This leaflet explains ‘contrast medium extravasation’ and answers many questions commonly asked by patients.
What is contrast medium extravasation?
Following an injection for a scan it is not uncommon for some of the contrast medium to go into the tissues around the injection site. This has happened because the vein the cannula was inserted into did not tolerate the flow of contrast medium. Although this does not happen from every injection, it is not uncommon and should cause very little pain or discomfort.
What should I do?
- Raise the affected arm whenever possible.
- Apply a dry, cold compress or covered ice pack to the site.
- Check the injection site for any changes over the next few days.
What can I do if the site of the injection gets painful?
- Take oral painkillers if needed.
- Continue with ice packs every 20 minutes for the next two hours.
What changes should I be looking out for?
You should not be in too much discomfort but you should look out for the following changes:
- Tingling in fingers on affected side.
- Numbness on affected side.
- Change in skin colour of injection site.
- Change in skin texture – blistering or hardening on affected side.
- Change in temperature of the site compared to the rest of the skin.
- Change in colour of your fingers of the affected arm.
What should I do if I experience any of these changes?
Between 08:30 to 17:00 Monday to Friday, contact the department where you had the scan:
PET-CT unit: 01223 349222
MRI unit: 01223 216667
Radiology day unit: 01223 274287
If these changes occur out of hours (after 17:00 or at weekends) then you should attend your local emergency department (ED) for further advice and take this information sheet with you so that the ED knows what has happened and that treatment has been given.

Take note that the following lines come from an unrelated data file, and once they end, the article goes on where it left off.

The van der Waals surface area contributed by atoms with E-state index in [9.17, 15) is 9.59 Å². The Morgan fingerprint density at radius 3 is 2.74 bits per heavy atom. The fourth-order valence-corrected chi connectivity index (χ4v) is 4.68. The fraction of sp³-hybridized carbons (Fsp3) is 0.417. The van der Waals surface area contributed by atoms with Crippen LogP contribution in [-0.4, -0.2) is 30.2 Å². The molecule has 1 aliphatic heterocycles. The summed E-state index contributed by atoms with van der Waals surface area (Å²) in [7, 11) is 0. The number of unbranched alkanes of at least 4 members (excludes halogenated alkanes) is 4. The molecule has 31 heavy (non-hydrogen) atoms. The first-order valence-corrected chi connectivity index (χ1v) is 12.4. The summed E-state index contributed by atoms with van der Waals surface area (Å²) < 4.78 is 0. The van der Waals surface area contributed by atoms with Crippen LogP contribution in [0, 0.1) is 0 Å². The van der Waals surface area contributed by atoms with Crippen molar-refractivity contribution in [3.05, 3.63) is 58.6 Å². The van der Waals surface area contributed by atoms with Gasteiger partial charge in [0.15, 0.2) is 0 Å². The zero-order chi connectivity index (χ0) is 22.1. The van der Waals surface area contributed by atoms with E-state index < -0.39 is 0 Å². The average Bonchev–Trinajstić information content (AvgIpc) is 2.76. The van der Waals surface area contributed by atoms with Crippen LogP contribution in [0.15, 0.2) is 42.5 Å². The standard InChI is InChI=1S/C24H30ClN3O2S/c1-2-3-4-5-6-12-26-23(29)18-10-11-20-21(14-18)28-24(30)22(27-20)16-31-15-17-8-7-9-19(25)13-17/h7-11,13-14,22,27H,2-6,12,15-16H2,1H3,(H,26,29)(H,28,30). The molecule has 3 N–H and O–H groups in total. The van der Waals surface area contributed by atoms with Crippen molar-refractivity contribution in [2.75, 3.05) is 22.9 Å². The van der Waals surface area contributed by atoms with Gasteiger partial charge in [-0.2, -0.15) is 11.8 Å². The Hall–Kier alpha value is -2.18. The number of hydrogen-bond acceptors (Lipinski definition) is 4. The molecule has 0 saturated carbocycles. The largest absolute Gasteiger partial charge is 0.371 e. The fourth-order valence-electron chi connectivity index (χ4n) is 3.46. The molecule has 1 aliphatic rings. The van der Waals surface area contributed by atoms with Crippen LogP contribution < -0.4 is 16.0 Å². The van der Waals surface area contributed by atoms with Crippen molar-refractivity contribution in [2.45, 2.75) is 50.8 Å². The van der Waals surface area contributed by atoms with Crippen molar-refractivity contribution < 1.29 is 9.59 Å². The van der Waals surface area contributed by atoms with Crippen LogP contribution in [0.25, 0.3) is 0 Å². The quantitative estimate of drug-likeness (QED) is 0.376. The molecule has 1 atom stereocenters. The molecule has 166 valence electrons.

The next day
A staff member from the imaging department will contact you by telephone the next day to ensure that there are no problems, and answer any questions you may have.
What should I do if I have to have another scan in the future?
Do not worry as this may not happen again. However, if you do have to come for another imaging scan you should ensure that you inform the radiographer who gives the injection so that they are aware this has happened before.
If you have any other questions that the leaflet does not answer or would like further explanation please contact the relevant department.
This information sheet has been written in accordance with COHAN, R H MD AND ELLIS, J H. (1996) Extravasation of Radiographic Contrast Material: Recognition, Prevention, and Treatment. USA: Radiological Ref / other documents etc.
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Cambridge University Hospitals
NHS Foundation Trust
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